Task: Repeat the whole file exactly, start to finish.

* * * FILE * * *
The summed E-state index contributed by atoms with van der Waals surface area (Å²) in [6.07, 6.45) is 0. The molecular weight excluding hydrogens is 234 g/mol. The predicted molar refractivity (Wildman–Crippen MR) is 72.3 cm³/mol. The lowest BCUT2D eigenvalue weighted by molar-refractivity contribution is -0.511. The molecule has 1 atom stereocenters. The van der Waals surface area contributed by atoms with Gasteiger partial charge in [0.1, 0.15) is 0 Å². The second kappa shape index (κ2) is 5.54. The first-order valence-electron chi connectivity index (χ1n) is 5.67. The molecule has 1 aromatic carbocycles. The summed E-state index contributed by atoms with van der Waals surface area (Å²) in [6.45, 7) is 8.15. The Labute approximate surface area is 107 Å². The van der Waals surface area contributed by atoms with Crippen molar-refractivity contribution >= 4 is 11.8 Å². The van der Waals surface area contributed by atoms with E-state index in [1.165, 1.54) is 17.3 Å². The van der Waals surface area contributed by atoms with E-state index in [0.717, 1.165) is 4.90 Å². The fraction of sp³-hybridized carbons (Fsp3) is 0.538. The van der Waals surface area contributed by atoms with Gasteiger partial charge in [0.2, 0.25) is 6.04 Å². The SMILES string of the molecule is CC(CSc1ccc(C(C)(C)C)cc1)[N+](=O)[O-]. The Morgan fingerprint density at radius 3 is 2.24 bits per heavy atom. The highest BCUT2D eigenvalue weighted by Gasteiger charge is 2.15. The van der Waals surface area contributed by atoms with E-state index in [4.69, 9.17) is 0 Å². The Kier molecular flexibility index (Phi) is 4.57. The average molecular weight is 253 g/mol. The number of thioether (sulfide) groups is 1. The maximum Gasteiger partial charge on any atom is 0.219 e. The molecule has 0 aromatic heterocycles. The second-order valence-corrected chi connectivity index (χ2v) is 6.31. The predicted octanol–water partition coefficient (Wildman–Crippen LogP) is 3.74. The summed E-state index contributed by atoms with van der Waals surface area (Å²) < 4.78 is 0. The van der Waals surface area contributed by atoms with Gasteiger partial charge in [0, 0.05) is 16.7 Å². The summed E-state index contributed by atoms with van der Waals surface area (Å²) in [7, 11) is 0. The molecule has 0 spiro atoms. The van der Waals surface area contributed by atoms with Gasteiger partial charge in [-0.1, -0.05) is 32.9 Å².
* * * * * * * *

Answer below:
The summed E-state index contributed by atoms with van der Waals surface area (Å²) in [6.07, 6.45) is 0. The molecular weight excluding hydrogens is 234 g/mol. The predicted molar refractivity (Wildman–Crippen MR) is 72.3 cm³/mol. The lowest BCUT2D eigenvalue weighted by molar-refractivity contribution is -0.511. The molecule has 1 atom stereocenters. The van der Waals surface area contributed by atoms with Gasteiger partial charge in [0.1, 0.15) is 0 Å². The second kappa shape index (κ2) is 5.54. The first-order valence-electron chi connectivity index (χ1n) is 5.67. The molecule has 1 aromatic carbocycles. The summed E-state index contributed by atoms with van der Waals surface area (Å²) in [6.45, 7) is 8.15. The Labute approximate surface area is 107 Å². The van der Waals surface area contributed by atoms with Crippen molar-refractivity contribution >= 4 is 11.8 Å². The van der Waals surface area contributed by atoms with E-state index in [1.165, 1.54) is 17.3 Å². The van der Waals surface area contributed by atoms with E-state index in [0.717, 1.165) is 4.90 Å². The fraction of sp³-hybridized carbons (Fsp3) is 0.538. The van der Waals surface area contributed by atoms with Gasteiger partial charge in [0.2, 0.25) is 6.04 Å². The SMILES string of the molecule is CC(CSc1ccc(C(C)(C)C)cc1)[N+](=O)[O-]. The Morgan fingerprint density at radius 3 is 2.24 bits per heavy atom. The highest BCUT2D eigenvalue weighted by Gasteiger charge is 2.15. The van der Waals surface area contributed by atoms with E-state index in [4.69, 9.17) is 0 Å². The Kier molecular flexibility index (Phi) is 4.57. The average molecular weight is 253 g/mol. The number of thioether (sulfide) groups is 1. The maximum Gasteiger partial charge on any atom is 0.219 e. The molecule has 0 aromatic heterocycles. The second-order valence-corrected chi connectivity index (χ2v) is 6.31. The predicted octanol–water partition coefficient (Wildman–Crippen LogP) is 3.74. The summed E-state index contributed by atoms with van der Waals surface area (Å²) < 4.78 is 0. The van der Waals surface area contributed by atoms with Gasteiger partial charge in [0, 0.05) is 16.7 Å². The summed E-state index contributed by atoms with van der Waals surface area (Å²) in [7, 11) is 0. The molecule has 0 spiro atoms. The van der Waals surface area contributed by atoms with Gasteiger partial charge in [-0.1, -0.05) is 32.9 Å².